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‘Teetering at the edge’: Scientists warn of rapid melting of Antarctica’s ‘Doomsday glacier’

by Harry Cockburn, The Independent 


Highlights

  • The Thwaites glacier in Antarctica, which is almost the same size as the United Kingdom, is melting and its collapse would raise sea levels close to 2 feet
  • This glacier is considered to be very important to the health of other neighboring glaciers. Its collapse may result in the melting of more glaciers according to Paul Cutler of America’s National Science Foundation:

“It is a keystone for the other glaciers around it in West Antarctica… If you remove it, other ice will potentially start draining into the ocean too.”

  • Melt from this glacier already accounts for 4% of global sea-level rise
  • Earlier this year scientists discovered the presence of warm water under the glacier
  • The world has seen a doubling of sea-level rise since 1990
  • Though the Antarctic is experiencing warming, temperatures are rising higher in the Arctic where Siberia has experienced a record high of 100 degrees Fahrenheit

The Climate Center’s Rapid Decarbonization Campaign sets a goal that by 2025, California will have enacted the bold, accelerated policies required by science to double emissions reductions, accelerate drawdown, and secure resilient communities by 2030.


Read More: https://www.independent.co.uk/environment/thwaites-glacier-antarctic-melting-doomsday-climate-a9616966.html

Melting glacier

We are on track with the Intergovernmental Panel on Climate Change’s worst-case climate warming scenario

by the European Space Agency


Highlights:

A new report from an international team of polar scientists concludes that ice losses from Antarctica and Greenland are rising faster than expected, leading the region to the IPCC’s worst-case climate warming scenario:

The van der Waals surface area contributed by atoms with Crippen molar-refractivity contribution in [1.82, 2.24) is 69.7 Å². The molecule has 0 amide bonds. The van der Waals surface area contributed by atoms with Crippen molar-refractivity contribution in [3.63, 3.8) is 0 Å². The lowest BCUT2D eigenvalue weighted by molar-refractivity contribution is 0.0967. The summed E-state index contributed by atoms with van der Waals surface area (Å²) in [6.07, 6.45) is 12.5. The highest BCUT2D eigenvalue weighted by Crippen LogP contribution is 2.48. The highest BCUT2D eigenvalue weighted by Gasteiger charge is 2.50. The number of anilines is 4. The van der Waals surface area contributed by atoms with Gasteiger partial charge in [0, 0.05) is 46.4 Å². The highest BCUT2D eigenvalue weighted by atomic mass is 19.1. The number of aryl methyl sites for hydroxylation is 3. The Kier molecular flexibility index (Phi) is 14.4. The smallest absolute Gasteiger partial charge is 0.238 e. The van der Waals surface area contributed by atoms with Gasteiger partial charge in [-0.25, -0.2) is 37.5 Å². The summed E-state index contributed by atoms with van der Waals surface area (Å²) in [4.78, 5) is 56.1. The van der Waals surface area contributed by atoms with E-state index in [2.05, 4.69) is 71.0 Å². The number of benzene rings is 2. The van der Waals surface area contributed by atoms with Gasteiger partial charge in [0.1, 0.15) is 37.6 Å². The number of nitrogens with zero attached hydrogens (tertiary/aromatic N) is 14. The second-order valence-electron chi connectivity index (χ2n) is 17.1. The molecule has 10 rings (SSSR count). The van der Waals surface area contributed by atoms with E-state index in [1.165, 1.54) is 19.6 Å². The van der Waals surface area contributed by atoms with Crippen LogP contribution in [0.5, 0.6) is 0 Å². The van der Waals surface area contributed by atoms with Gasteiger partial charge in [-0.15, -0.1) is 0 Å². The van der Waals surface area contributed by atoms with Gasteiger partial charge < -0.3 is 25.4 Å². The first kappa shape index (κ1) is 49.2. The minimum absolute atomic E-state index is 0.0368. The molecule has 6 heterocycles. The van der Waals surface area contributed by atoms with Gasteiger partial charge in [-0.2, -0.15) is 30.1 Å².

• Greenland and Antarctica lost 6.4 trillion tonnes of ice which has pushed global sea levels up by 17.8 millimetres over 25 years 
  • Of the total sea level rise coming from melting polar ice sheets, around 60% was due to Greenland ice losses and 40% was due to Antarctica
    • Most of the ice lost in both countries has been triggered by oceans melting their outlet glaciers
  • If the ice sheets from the two countries continue to melt at this rate they will cause an extra 17 centimetres of sea level rise by the end of the century, risking annual coastal flooding 400 million people
  • Much of Greenland’s ice losses a result of rising air temperatures and the amount of melt is expected to rise

The Climate Center’s Rapid Decarbonization Campaign sets a goal that by 2025, California will have enacted the bold, accelerated policies required by science to double emissions reductions, accelerate drawdown, and secure resilient communities by 2030.


Read More: http://www.esa.int/Applications/Observing_the_Earth/Space_for_our_climate/Greenland_and_Antarctica_losing_ice_six_times_faster_than_expected

One of Antarctica’s fastest-shrinking glaciers just lost an iceberg twice the size of Washington, D.C.

By Brandon Specktor, Live Science


Highlights:

Pine Island Glacier, one of the fastest-shrinking glaciers in Antarctica, broke off chunks of ice in an event known as “calving,” just days after the region hit it’s all-time highest temperature.

  • Calving, the breaking of ice away from the edge of glaciers, has become a nearly annual occurrence for the Pine Island Glacier and the neighboring Thwaites Glacier near the Antarctic Peninsula
  • The icebergs measure more than 130 square miles, double the size of Washington, D.C.
  • When the ice melts, it is believed that the melt will not contribute to large amounts sea level rise since ice at the edge of the glacier was already floating

The Climate Center’s Rapid Decarbonization Campaign addresses the urgency of the climate crisis by setting a timeline in line with the current science.


Read More: https://www.livescience.com/pine-island-glacier-calving-retreat.html